It is hard to do a similar comparison for Japan because their gun laws have been essentially the same for hundreds of years. Even prior to WWII only the Samurai could own guns for anything but hunting and hunting is still allowed now.
UPDATE: Jason Riley has one of his typically interesting pieces in the Wall Street Journal. After recounting the exchange that I noted at the beginning of this post, Mr. Riley writes:
. . . In his book, "A Brief History of Crime: The Decline of Order, Justice and Liberty in England," Peter Hitchens cites a 2001 study that found "the use of handguns in crime rose by 40 percent in the two years after such weapons were banned in the U.K." The study is not an outlier. Joyce Lee Malcolm, the author of "Guns and Violence: The English Experience," reports that "armed robberies in London rose from 4 in 1954, when there were no controls on shotguns and double the number of licensed pistol owners, to 1,400 in 1981 and to 1,600 in 1991." She adds: "In 1998, a year after a ban on virtually all handguns, gun crime was up another 10 percent." . . .UPDATE: Discussion on CNN International from December 18, 2012 where there were similar attacks on the data that I discuss above.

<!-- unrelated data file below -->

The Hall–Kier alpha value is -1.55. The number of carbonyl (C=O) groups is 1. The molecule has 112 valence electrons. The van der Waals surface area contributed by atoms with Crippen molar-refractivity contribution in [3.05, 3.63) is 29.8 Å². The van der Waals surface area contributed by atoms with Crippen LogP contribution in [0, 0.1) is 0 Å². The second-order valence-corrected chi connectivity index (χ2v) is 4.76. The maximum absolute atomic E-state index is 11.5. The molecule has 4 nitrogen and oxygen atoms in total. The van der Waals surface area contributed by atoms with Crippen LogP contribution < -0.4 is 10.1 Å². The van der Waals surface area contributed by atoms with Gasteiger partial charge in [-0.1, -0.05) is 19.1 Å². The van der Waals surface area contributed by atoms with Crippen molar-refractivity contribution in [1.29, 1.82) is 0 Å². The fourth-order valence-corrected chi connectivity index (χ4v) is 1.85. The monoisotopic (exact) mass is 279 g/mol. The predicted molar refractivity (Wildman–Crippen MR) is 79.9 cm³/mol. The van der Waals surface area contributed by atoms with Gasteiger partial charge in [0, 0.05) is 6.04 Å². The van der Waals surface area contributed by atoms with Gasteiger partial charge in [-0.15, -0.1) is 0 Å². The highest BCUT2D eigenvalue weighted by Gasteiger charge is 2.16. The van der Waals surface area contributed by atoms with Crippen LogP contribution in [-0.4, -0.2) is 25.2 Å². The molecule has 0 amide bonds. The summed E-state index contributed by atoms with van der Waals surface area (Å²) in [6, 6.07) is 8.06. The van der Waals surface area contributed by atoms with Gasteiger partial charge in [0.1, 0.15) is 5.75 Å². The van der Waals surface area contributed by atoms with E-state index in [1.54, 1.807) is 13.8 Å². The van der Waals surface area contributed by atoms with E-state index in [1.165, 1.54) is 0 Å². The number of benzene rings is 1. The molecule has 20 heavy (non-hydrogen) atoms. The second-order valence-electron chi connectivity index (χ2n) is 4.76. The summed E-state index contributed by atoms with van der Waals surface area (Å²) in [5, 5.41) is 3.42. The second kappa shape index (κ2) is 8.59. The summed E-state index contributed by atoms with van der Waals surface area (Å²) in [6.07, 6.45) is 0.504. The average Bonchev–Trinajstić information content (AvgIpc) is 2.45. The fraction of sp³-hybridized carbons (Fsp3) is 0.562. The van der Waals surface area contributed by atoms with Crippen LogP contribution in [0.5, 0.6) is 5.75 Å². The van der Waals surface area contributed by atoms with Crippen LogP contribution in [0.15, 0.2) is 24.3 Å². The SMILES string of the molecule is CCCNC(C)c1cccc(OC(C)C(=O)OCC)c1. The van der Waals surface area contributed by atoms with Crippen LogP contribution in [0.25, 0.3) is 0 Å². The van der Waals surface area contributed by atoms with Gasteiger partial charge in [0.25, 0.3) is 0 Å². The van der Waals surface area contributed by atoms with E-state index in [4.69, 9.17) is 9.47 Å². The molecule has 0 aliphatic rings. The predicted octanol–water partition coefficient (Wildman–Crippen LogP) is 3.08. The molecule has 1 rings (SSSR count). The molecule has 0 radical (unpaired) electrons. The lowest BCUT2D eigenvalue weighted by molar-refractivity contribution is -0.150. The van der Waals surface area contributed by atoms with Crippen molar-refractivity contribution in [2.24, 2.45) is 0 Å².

UPDATE2: Here is an amusing clip of Piers Morgan preaching about the importance of civil discourse (thanks to Breitbart TV).
UPDATE 3: After Piers had on conspiracy theorist Alex Jones last night. What is amazing is how Piers called up Politico reporter Dylan Byers to complain that Jones demonstrated "vitriol, hatred, and zealotry [that] is really quite scary."
UPDATE 4: There is a much more serious problem in comparing homicides in the US and England and Wales. Homicides in England and Wales are adjusted based on the outcomes of trials. This adjustment reduced the number of homicides in 1997 by about 12 percent. There is no similar adjustment for the US data.